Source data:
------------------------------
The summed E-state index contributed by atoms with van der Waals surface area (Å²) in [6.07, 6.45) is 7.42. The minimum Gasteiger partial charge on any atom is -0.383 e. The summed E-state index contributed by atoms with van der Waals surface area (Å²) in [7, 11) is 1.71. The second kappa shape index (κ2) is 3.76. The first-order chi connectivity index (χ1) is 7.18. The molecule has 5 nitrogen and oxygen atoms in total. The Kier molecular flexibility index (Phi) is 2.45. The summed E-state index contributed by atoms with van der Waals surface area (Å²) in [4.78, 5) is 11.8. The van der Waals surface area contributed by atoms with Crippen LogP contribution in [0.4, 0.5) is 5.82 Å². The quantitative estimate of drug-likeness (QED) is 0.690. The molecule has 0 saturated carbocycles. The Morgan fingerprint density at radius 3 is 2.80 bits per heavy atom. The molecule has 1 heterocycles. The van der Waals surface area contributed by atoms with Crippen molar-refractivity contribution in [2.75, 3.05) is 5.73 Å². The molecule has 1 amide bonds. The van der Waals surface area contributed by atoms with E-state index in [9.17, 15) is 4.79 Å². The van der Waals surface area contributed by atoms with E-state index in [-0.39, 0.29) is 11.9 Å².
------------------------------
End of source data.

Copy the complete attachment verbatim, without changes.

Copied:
The summed E-state index contributed by atoms with van der Waals surface area (Å²) in [6.07, 6.45) is 7.42. The minimum Gasteiger partial charge on any atom is -0.383 e. The summed E-state index contributed by atoms with van der Waals surface area (Å²) in [7, 11) is 1.71. The second kappa shape index (κ2) is 3.76. The first-order chi connectivity index (χ1) is 7.18. The molecule has 5 nitrogen and oxygen atoms in total. The Kier molecular flexibility index (Phi) is 2.45. The summed E-state index contributed by atoms with van der Waals surface area (Å²) in [4.78, 5) is 11.8. The van der Waals surface area contributed by atoms with Crippen LogP contribution in [0.4, 0.5) is 5.82 Å². The quantitative estimate of drug-likeness (QED) is 0.690. The molecule has 0 saturated carbocycles. The Morgan fingerprint density at radius 3 is 2.80 bits per heavy atom. The molecule has 1 heterocycles. The van der Waals surface area contributed by atoms with Crippen molar-refractivity contribution in [2.75, 3.05) is 5.73 Å². The molecule has 1 amide bonds. The van der Waals surface area contributed by atoms with E-state index in [9.17, 15) is 4.79 Å². The van der Waals surface area contributed by atoms with E-state index in [-0.39, 0.29) is 11.9 Å².